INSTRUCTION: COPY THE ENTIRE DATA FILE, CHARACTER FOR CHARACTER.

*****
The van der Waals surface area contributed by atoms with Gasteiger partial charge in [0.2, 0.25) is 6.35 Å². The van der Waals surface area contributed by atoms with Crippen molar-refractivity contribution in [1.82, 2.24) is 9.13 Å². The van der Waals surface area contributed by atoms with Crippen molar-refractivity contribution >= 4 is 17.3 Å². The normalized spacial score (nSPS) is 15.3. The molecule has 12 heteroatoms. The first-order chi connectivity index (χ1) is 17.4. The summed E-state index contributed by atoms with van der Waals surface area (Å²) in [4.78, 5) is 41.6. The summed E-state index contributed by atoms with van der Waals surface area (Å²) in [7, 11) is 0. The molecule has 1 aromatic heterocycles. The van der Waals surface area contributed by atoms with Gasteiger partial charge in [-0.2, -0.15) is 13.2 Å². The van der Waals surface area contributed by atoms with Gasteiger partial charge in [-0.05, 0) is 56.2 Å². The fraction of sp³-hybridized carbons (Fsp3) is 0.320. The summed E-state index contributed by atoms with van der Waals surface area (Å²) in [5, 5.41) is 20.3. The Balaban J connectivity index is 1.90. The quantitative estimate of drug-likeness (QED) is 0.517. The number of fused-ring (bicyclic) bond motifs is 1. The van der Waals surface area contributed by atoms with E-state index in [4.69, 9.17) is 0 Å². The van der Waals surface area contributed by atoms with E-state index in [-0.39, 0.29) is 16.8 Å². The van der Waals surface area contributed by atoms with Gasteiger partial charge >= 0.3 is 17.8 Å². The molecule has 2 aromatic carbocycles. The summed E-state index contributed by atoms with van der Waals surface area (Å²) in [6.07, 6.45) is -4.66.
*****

The van der Waals surface area contributed by atoms with Gasteiger partial charge in [0.2, 0.25) is 6.35 Å². The van der Waals surface area contributed by atoms with Crippen molar-refractivity contribution in [1.82, 2.24) is 9.13 Å². The van der Waals surface area contributed by atoms with Crippen molar-refractivity contribution >= 4 is 17.3 Å². The normalized spacial score (nSPS) is 15.3. The molecule has 12 heteroatoms. The first-order chi connectivity index (χ1) is 17.4. The summed E-state index contributed by atoms with van der Waals surface area (Å²) in [4.78, 5) is 41.6. The summed E-state index contributed by atoms with van der Waals surface area (Å²) in [7, 11) is 0. The molecule has 1 aromatic heterocycles. The van der Waals surface area contributed by atoms with Gasteiger partial charge in [-0.2, -0.15) is 13.2 Å². The van der Waals surface area contributed by atoms with Gasteiger partial charge in [-0.05, 0) is 56.2 Å². The fraction of sp³-hybridized carbons (Fsp3) is 0.320. The summed E-state index contributed by atoms with van der Waals surface area (Å²) in [5, 5.41) is 20.3. The Balaban J connectivity index is 1.90. The quantitative estimate of drug-likeness (QED) is 0.517. The number of fused-ring (bicyclic) bond motifs is 1. The van der Waals surface area contributed by atoms with E-state index in [4.69, 9.17) is 0 Å². The van der Waals surface area contributed by atoms with E-state index in [-0.39, 0.29) is 16.8 Å². The van der Waals surface area contributed by atoms with Gasteiger partial charge >= 0.3 is 17.8 Å². The molecule has 2 aromatic carbocycles. The summed E-state index contributed by atoms with van der Waals surface area (Å²) in [6.07, 6.45) is -4.66.